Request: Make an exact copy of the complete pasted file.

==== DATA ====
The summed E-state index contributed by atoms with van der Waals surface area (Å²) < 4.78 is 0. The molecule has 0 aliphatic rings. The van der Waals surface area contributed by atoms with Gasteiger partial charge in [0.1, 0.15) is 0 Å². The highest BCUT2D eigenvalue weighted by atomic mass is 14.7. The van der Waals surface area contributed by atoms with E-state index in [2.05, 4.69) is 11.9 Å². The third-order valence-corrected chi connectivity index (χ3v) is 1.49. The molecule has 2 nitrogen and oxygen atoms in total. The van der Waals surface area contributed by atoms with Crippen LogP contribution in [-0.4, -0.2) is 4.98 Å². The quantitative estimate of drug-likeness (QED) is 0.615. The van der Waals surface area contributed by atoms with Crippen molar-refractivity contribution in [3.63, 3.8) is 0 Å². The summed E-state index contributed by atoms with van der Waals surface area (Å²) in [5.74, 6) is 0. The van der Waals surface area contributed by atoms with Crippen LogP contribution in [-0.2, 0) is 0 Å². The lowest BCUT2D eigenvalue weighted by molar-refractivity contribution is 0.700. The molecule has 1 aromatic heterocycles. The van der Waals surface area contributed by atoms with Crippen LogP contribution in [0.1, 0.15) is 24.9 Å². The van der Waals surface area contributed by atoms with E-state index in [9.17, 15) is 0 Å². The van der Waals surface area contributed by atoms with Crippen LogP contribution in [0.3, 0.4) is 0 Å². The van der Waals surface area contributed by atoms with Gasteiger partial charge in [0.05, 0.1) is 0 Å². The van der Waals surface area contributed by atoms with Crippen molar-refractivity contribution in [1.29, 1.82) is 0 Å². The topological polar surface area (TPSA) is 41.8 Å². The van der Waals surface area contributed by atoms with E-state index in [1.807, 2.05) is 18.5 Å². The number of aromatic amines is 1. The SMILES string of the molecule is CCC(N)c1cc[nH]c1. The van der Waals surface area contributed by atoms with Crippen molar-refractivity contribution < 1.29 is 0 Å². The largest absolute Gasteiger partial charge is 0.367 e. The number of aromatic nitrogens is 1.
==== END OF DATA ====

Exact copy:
The summed E-state index contributed by atoms with van der Waals surface area (Å²) < 4.78 is 0. The molecule has 0 aliphatic rings. The van der Waals surface area contributed by atoms with Gasteiger partial charge in [0.1, 0.15) is 0 Å². The highest BCUT2D eigenvalue weighted by atomic mass is 14.7. The van der Waals surface area contributed by atoms with E-state index in [2.05, 4.69) is 11.9 Å². The third-order valence-corrected chi connectivity index (χ3v) is 1.49. The molecule has 2 nitrogen and oxygen atoms in total. The van der Waals surface area contributed by atoms with Crippen LogP contribution in [-0.4, -0.2) is 4.98 Å². The quantitative estimate of drug-likeness (QED) is 0.615. The van der Waals surface area contributed by atoms with Crippen molar-refractivity contribution in [3.63, 3.8) is 0 Å². The summed E-state index contributed by atoms with van der Waals surface area (Å²) in [5.74, 6) is 0. The van der Waals surface area contributed by atoms with Crippen LogP contribution in [-0.2, 0) is 0 Å². The lowest BCUT2D eigenvalue weighted by molar-refractivity contribution is 0.700. The molecule has 1 aromatic heterocycles. The van der Waals surface area contributed by atoms with Crippen LogP contribution in [0.1, 0.15) is 24.9 Å². The van der Waals surface area contributed by atoms with E-state index in [9.17, 15) is 0 Å². The van der Waals surface area contributed by atoms with Crippen LogP contribution in [0.3, 0.4) is 0 Å². The van der Waals surface area contributed by atoms with Gasteiger partial charge in [0.05, 0.1) is 0 Å². The van der Waals surface area contributed by atoms with Crippen molar-refractivity contribution in [1.29, 1.82) is 0 Å². The topological polar surface area (TPSA) is 41.8 Å². The van der Waals surface area contributed by atoms with E-state index in [1.807, 2.05) is 18.5 Å². The number of aromatic amines is 1. The SMILES string of the molecule is CCC(N)c1cc[nH]c1. The van der Waals surface area contributed by atoms with Crippen molar-refractivity contribution < 1.29 is 0 Å². The largest absolute Gasteiger partial charge is 0.367 e. The number of aromatic nitrogens is 1.